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Google Core Update Done, Title Link Algorithm Update, Google Ads API, Reviews Missing & More

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Google Core Update Done, Title Link Algorithm Update, Google Ads API, Reviews Missing & More

This week, we had a lot of vocality around the Google core update and it has officially completed rolling out yesterday, June 9th – this core update was bigger than most. Google also updated its title link algorithm for multi-language and scripted titles. I posted the monthly Google webmaster report, seems like I forgot to do last month, so it is larger than normal. Google is beta testing the video page indexing report in Google Search Console. Google picks the first HTTP result code when there are two or more. Google said you can restrict your XML sitemaps to just search engines. Google said there is no direct SEO benefit to using a CDN. Google’s John Mueller explained why it doesn’t like some SEO metrics and why some make them cringe. Google Ads API version 11 is now out. Google is expanding the Google Ads verification program for financial services and products in some regions. Google Ads released a number of travel related features. Google Ads expanded text ads won’t let you make new ones or edit old ones. Google Merchant Center to opt you all in for automatic item updates for conditions. There is a spike in complaints around reviews going missing for businesses in Google Local. Google is testing search filters on the left hand side. Google is showing both short videos and visual stories in an accordion. Bing is testing a dedicated Ads tab for some reason. Bing is also testing a visit site button for branded sidebar navigation. And if you want to help sponsor those vlogs, go to patreon.com/barryschwartz. That was the search news this week at the Search Engine Roundtable.

SPONSOR: This week’s video recap is sponsored by Semrush.

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Source: www.seroundtable.com

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It Is Safe To Delete Your Disavow Link File If No Manual Actions Or History Of Link Schemes, Google Said

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It Is Safe To Delete Your Disavow Link File If No Manual Actions Or History Of Link Schemes, Google Said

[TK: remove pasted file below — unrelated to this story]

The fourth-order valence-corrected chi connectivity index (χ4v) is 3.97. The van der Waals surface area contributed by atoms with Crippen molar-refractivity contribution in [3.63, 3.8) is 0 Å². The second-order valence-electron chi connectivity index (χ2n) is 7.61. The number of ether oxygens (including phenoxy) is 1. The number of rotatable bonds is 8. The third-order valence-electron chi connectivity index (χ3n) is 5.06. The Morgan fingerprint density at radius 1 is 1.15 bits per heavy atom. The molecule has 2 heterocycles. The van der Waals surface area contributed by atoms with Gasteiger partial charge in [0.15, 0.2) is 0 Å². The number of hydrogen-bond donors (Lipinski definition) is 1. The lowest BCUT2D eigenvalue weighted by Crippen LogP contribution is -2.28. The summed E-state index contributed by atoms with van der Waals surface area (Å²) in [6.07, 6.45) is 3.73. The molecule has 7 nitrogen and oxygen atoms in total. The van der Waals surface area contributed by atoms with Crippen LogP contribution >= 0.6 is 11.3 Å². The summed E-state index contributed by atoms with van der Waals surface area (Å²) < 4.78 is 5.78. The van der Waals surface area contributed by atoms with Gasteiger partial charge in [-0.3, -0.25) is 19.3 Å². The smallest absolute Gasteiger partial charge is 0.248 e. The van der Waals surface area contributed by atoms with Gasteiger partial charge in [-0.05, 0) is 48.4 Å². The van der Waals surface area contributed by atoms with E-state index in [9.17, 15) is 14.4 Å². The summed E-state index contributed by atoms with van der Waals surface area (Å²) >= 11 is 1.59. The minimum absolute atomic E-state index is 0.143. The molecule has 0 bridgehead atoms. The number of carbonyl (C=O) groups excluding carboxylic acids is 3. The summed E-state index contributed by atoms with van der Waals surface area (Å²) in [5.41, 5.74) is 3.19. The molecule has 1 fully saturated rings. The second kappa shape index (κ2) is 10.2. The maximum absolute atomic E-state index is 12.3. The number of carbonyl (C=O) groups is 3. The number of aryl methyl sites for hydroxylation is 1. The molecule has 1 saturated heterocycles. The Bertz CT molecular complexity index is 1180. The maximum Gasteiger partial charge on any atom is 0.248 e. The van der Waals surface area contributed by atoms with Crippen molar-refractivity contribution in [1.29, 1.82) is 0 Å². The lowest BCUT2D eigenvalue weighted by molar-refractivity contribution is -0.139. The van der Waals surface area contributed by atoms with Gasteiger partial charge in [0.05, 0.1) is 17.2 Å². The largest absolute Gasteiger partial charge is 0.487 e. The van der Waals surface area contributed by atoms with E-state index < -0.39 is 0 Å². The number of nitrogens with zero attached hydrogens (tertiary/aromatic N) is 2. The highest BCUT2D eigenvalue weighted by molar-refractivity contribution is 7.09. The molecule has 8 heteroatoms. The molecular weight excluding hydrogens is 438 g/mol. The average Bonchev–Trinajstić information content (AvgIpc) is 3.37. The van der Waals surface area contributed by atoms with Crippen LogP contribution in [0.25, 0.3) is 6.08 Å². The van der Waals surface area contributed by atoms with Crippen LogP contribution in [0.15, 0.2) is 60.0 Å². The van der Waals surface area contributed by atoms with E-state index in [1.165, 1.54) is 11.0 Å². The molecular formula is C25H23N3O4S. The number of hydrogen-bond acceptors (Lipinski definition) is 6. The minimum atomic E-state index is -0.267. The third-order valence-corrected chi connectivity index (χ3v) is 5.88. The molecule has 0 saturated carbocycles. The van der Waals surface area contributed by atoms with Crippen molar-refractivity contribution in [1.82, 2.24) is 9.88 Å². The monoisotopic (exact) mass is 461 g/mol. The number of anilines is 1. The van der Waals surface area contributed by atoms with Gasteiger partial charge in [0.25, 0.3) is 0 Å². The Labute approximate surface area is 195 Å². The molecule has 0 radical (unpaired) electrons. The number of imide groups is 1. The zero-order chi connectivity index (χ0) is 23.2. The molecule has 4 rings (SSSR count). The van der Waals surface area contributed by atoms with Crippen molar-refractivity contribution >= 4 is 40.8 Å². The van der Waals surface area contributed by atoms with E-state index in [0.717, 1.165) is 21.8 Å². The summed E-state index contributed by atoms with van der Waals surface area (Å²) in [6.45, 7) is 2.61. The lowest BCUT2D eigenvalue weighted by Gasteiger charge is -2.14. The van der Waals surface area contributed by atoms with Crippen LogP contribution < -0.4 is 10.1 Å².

Google’s John Mueller said it is probably safe to completely delete your link disavow file if you have not had manual actions for links before and/or you don’t have a history of link schemes on the site. He said, he would remove the disavow file because Google is good at ignoring typical spammy looking links that you do not build yourself.

This came up in the most recent Google SEO office hours at the 10:17 mark, John said “if you’re really sure that there’s nothing around like a manual action that you had to resolve with regards to these links, I would just delete the disavow file and move on with life and kind of leave all of that aside.”

He did add, you can and probably should download a copy of your disavow file, so you have a back up of it after you delete it. This way, if you do want to add it back, you can easily add it back. But in general, he said “I would just delete it and move on. There’s much more to spend your time on when it comes to websites than just disavowing these random things that happen to any website on the web.”

Here is the full transcript:

A question about links and disavows. Over the last 15 years i’ve disavowed over 11 000 links in total. I never bought a link or did anything unallowed like sharing. The links that I disavowed may have been from hacked sites or from nonsense auto-generated content. Since Google now claims that they have better tools to not factor these types of hacked or spammy links into their algorithms, should I just delete my disavow file? Is there any risk or upside or downside to to just deleting it?

So this is a good question, it comes up every now and then. And disavowing links is always kind of one of those tricky topics because it feels like Google is probably not telling you the full information. But from our point of view it’s actually like we do work really hard to avoid taking these kind of links into account. And we do that because we know that the disavow links tool is somewhat a niche tool and SEO know about it but the average person who runs a website has no idea about it.

And all of those links that you mentioned there are the kind of links that any website gets over the years and our systems understand that these are not things that you’re trying to do to kind of a game our algorithm. So from that point of view if you’re really sure that there’s nothing around like a manual action that you had to resolve with regards to these links, I would just delete the disavow file and move on with life and kind of leave all of that aside.

One thing I would personally do is just download it and make a copy so that you have kind of a record of what you deleted. But otherwise if you’re sure these are just kind of the normal crafty things from the internet, I would just delete it and move on. There’s much more to spend your time on when it comes to websites than just disavowing these random things that happen to any website on the web.

Here is the embed at the start time:

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Nice GIF from Glenn Gabe on this:

Forum discussion at Twitter.



Source: www.seroundtable.com

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